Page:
The Linguist

The Linguist 55,5

The Linguist is a languages magazine for professional linguists, translators, interpreters, language professionals, language teachers, trainers, students and academics with articles on translation, interpreting, business, government, technology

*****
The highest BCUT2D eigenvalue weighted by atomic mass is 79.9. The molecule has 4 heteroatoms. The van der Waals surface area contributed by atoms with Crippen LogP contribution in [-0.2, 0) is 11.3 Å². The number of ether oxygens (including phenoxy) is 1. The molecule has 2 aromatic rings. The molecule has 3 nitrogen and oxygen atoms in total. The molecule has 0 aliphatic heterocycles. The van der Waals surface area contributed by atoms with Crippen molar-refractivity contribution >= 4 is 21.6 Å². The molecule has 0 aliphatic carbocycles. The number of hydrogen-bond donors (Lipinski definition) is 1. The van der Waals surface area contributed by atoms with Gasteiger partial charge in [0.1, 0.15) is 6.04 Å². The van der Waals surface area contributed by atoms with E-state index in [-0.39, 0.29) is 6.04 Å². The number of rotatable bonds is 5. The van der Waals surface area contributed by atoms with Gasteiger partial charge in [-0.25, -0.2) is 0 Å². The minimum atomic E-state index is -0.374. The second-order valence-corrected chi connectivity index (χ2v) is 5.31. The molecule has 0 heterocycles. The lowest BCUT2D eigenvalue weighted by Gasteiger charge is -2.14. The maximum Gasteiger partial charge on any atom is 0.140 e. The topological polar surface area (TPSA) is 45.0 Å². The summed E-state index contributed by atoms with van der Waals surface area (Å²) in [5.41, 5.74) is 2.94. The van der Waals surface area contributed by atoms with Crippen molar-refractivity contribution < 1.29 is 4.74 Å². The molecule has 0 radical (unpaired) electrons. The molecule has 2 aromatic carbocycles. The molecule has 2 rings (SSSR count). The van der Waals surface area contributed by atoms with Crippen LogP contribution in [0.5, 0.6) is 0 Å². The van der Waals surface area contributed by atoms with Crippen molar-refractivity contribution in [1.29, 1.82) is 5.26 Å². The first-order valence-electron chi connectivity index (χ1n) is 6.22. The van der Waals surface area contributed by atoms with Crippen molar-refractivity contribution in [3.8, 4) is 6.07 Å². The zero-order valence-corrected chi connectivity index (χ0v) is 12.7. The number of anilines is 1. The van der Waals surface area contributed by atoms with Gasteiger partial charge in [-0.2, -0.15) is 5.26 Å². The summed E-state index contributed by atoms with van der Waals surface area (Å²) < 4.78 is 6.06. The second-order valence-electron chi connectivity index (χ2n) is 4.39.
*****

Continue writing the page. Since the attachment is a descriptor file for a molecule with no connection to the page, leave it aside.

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Page 16 of 35 OCTOBER/NOVEMBER 2016 The Linguist 17 FEATURES contained in such documents is true and correct. Most of the legal files that are for submission to the Home Office bear stamps and signatures from the government officials and bodies that certified the accuracy of the content in the original, and the identity of the registrars who signed them. Therefore, it is important to translate the content of all stamps and seals in addition to the content of the document. Within the EU, an Apostille Certificate is recognised by all member states and I am sometimes asked whether I can provide the Apostille. I do not. In general, the documents should have the Apostille already; that certification should be given in the country of issue. The Apostille itself may not require translation because it is often written in various languages. If the document was issued in the UK and the client needs the Apostille to submit the document to an institution, embassy or consulate from a Spanish-speaking country, I recommend that clients complete the procedure themselves by following the steps on the UK Government website ( How to quote Clients sometimes call me to inquire about my rates saying that they have a birth certificate, which is "just" one page or about 500 words. I explain to them that my quote for certified translations is not exclusively dependant on the number of words of the source document and that there are other aspects to consider. I always request a copy of the document before quoting. I do not need to see the original documents, but instead request a clear scanned copy or photo. The basic information on birth or marriage certificates is generally the same, wherever it was issued, but the format, content, legal certifications and stamps vary a lot from country to country, and even within provinces of the same country. Those factors determine the time it will take me to do the translation. Working on only one page may look easy, but it can demand more time than expected if the handwriting is not clear or the legal jargon too specific to a particular region. When I quote, I consider the time it will take me not just to do the translation but also to prepare an invoice, communicate with the client, receive feedback, make changes, certify the documents and post them to the client. I also consider the printing and delivery costs. When the translations are completed and certified, I generally post the documents to the client using the Recorded Delivery Service to track them. The documents can also be scanned and sent as electronic files, but the requirement for visa applications is usually to submit hard copies and, consequently, the translations should also be printed. Getting started While studying legal translation at the National University of Cordoba in Argentina, I received guidelines about the procedures and requirements expected for the translation of official documents. When I settled in the UK in 2004, I researched the established conventions for certified translations and found the SIA's detailed explanation. When I launched my business in 2008, I emailed my CV to hundreds of translation agencies and filled in a great number of online forms, with the objective of contacting at least 10 agencies a day. I then changed my strategy to focus on my website, doing courses in basic XHTML and search engine marketing, which increased the number of potential clients contacting me. I combine SIA requirements with experience to produce translations that will meet my clients' needs and ensure that they recommend me to future clients. Notes 1 Note that CIOL does not currently accredit companies 2 See licensing-translation.aspx for further details Working on one page may look easy, but it can demand more time than expected if the jargon is too specific PAPER TRAIL 2 Marsham Street, headquarters of the Home Office since 2005 (above); and individuals need to apply for visas before they travel (left) 'M ARSHAMSTREET', STEVECADMAN VIA FLICKR 3/2/08 (CC BY-SA 2.0)

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